- Lysosomal acid lipase deficiency (LAL Deficiency) is a rare autosomal recessive genetic condition and is characterized by hepatomegaly, persistently abnormal LFTs and type II hyperlipidemia. Splenomegaly and evidence of mild hypersplenism may affect some patients. Untreated, LAL Deficiency may lead to fibrosis, cirrhosis, liver failure and death.
Cardiac cirrhosis Due to chronic right sided heart failure which leads to liver congestion.
Glycogen storage disease type IV
Hepatotoxic drugs or toxins
The liver plays a vital role in synthesis of proteins (e.g., albumin, clotting factors and complement), detoxification and storage (e.g., vitamin A). In addition, it participates in the metabolism of lipids and carbohydrates.
Cirrhosis is often preceded by hepatitis and fatty liver (**steatosis**), independent of the cause. If the cause is removed at this stage, the changes are still fully reversible.
The pathological hallmark of cirrhosis is the development of scar tissue that replaces normal parenchyma, blocking the portal flow of blood through the organ and disturbing normal function. Recent research shows the pivotal role of the stellate cell, a cell type that normally stores vitamin A, in the development of cirrhosis. Damage to the hepatic parenchyma leads to activation of the stellate cell, which becomes contractile (called myofibroblast) and obstructs blood flow in the circulation. In addition, it secretes TGF-β, which leads to a fibrotic response and proliferation of connective tissue. Furthermore, it secretes TIMP 1 and 2, naturally occurring inhibitors of matrix metalloproteinases, which prevents them from breaking down fibrotic material in the extracellular matrix.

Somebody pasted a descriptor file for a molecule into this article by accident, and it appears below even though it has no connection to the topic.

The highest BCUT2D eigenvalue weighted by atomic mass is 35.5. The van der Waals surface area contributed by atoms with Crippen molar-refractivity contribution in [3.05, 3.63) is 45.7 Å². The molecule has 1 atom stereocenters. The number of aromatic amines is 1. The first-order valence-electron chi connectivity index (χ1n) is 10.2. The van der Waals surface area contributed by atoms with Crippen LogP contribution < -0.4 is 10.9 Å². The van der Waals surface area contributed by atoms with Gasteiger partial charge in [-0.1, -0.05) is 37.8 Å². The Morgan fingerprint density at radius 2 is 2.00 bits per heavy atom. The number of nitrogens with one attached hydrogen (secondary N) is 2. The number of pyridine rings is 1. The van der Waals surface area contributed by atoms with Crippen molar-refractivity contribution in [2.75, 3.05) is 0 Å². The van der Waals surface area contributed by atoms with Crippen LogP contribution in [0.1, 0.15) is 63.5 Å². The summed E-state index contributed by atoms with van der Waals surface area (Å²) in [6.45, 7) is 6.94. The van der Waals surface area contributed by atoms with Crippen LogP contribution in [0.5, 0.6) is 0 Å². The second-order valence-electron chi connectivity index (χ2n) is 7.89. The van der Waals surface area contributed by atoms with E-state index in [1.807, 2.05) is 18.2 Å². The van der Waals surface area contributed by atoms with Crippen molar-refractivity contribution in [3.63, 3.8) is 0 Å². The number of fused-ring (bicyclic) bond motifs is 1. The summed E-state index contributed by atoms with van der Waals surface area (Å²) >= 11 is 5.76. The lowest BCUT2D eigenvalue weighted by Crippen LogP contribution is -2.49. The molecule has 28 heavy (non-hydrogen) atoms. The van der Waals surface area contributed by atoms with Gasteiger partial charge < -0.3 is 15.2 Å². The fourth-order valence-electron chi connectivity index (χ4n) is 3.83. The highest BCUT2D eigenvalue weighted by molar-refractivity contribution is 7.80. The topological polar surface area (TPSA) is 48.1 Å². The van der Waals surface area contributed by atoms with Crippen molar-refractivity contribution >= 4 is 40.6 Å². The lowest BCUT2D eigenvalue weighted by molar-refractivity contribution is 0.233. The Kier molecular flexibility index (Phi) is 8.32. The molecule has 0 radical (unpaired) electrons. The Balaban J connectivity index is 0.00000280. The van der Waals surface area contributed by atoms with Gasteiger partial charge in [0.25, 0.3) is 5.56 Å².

The fibrous tissue bands (septa) separate hepatocyte nodules, which eventually replace the entire liver architecture, leading to decreased blood flow throughout. The spleen becomes congested, which leads to hypersplenism and increased sequestration of platelets. Portal hypertension is responsible for most severe complications of cirrhosis.
The pathological hallmark of cirrhosis is the development of scar tissue that replaces normal parenchyma
Cirrhosis can cause many serious complications including:
Portal hypertention is a state in which the pressure within the hepatic portal vein is increased, causing enlargement of the spleen, enlargement of the veins in the oesophagus (gullet) (which may rupture to cause severe bleeding), and accumulation of fluid in the peritoneal cavity (ascites). The commonest cause is cirrhosis, but other diseases of the liver or thrombosis of the portal vein can also produce it.